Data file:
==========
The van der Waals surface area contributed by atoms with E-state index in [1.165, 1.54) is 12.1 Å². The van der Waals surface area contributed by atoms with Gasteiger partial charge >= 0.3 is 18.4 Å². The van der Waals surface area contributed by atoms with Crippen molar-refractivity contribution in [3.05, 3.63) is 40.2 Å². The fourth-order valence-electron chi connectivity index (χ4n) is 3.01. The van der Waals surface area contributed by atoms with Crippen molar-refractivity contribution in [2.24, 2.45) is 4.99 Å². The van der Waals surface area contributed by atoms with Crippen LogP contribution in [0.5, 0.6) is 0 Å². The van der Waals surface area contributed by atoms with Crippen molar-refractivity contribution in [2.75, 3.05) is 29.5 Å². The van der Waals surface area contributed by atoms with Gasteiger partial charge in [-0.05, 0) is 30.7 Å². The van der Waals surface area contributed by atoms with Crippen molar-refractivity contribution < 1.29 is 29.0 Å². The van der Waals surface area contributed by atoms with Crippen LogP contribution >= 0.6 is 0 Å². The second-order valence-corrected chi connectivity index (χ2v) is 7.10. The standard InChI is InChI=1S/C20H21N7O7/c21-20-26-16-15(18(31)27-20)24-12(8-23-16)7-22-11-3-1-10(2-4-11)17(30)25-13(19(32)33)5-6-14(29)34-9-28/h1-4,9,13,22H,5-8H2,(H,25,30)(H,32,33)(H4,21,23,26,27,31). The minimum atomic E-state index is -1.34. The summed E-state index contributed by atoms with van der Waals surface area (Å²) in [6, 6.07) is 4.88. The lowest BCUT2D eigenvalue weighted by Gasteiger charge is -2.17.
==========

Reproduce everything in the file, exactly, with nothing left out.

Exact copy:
The van der Waals surface area contributed by atoms with E-state index in [1.165, 1.54) is 12.1 Å². The van der Waals surface area contributed by atoms with Gasteiger partial charge >= 0.3 is 18.4 Å². The van der Waals surface area contributed by atoms with Crippen molar-refractivity contribution in [3.05, 3.63) is 40.2 Å². The fourth-order valence-electron chi connectivity index (χ4n) is 3.01. The van der Waals surface area contributed by atoms with Crippen molar-refractivity contribution in [2.24, 2.45) is 4.99 Å². The van der Waals surface area contributed by atoms with Crippen LogP contribution in [0.5, 0.6) is 0 Å². The van der Waals surface area contributed by atoms with Crippen molar-refractivity contribution in [2.75, 3.05) is 29.5 Å². The van der Waals surface area contributed by atoms with Gasteiger partial charge in [-0.05, 0) is 30.7 Å². The van der Waals surface area contributed by atoms with Crippen molar-refractivity contribution < 1.29 is 29.0 Å². The van der Waals surface area contributed by atoms with Crippen LogP contribution >= 0.6 is 0 Å². The second-order valence-corrected chi connectivity index (χ2v) is 7.10. The standard InChI is InChI=1S/C20H21N7O7/c21-20-26-16-15(18(31)27-20)24-12(8-23-16)7-22-11-3-1-10(2-4-11)17(30)25-13(19(32)33)5-6-14(29)34-9-28/h1-4,9,13,22H,5-8H2,(H,25,30)(H,32,33)(H4,21,23,26,27,31). The minimum atomic E-state index is -1.34. The summed E-state index contributed by atoms with van der Waals surface area (Å²) in [6, 6.07) is 4.88. The lowest BCUT2D eigenvalue weighted by Gasteiger charge is -2.17.